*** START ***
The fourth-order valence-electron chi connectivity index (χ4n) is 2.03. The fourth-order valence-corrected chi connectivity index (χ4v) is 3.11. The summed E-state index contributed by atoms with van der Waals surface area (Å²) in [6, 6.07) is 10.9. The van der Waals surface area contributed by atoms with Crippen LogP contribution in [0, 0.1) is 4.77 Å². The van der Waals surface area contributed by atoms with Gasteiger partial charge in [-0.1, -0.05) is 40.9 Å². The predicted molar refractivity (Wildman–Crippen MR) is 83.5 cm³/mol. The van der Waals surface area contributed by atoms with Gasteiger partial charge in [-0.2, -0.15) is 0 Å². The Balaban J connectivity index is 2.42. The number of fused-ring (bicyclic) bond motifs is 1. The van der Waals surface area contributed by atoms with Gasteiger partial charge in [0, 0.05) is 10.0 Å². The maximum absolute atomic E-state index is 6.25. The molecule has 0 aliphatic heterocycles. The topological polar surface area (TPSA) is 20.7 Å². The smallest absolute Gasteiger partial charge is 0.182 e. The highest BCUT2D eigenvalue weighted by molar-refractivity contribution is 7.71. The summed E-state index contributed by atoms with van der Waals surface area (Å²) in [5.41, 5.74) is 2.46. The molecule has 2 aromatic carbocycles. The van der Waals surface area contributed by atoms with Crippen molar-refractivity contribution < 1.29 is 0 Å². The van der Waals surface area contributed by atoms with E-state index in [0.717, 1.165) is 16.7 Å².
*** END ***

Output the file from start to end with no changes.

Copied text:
The fourth-order valence-electron chi connectivity index (χ4n) is 2.03. The fourth-order valence-corrected chi connectivity index (χ4v) is 3.11. The summed E-state index contributed by atoms with van der Waals surface area (Å²) in [6, 6.07) is 10.9. The van der Waals surface area contributed by atoms with Crippen LogP contribution in [0, 0.1) is 4.77 Å². The van der Waals surface area contributed by atoms with Gasteiger partial charge in [-0.1, -0.05) is 40.9 Å². The predicted molar refractivity (Wildman–Crippen MR) is 83.5 cm³/mol. The van der Waals surface area contributed by atoms with Gasteiger partial charge in [-0.2, -0.15) is 0 Å². The Balaban J connectivity index is 2.42. The number of fused-ring (bicyclic) bond motifs is 1. The van der Waals surface area contributed by atoms with Gasteiger partial charge in [0, 0.05) is 10.0 Å². The maximum absolute atomic E-state index is 6.25. The molecule has 0 aliphatic heterocycles. The topological polar surface area (TPSA) is 20.7 Å². The smallest absolute Gasteiger partial charge is 0.182 e. The highest BCUT2D eigenvalue weighted by molar-refractivity contribution is 7.71. The summed E-state index contributed by atoms with van der Waals surface area (Å²) in [5.41, 5.74) is 2.46. The molecule has 2 aromatic carbocycles. The van der Waals surface area contributed by atoms with Crippen molar-refractivity contribution < 1.29 is 0 Å². The van der Waals surface area contributed by atoms with E-state index in [0.717, 1.165) is 16.7 Å².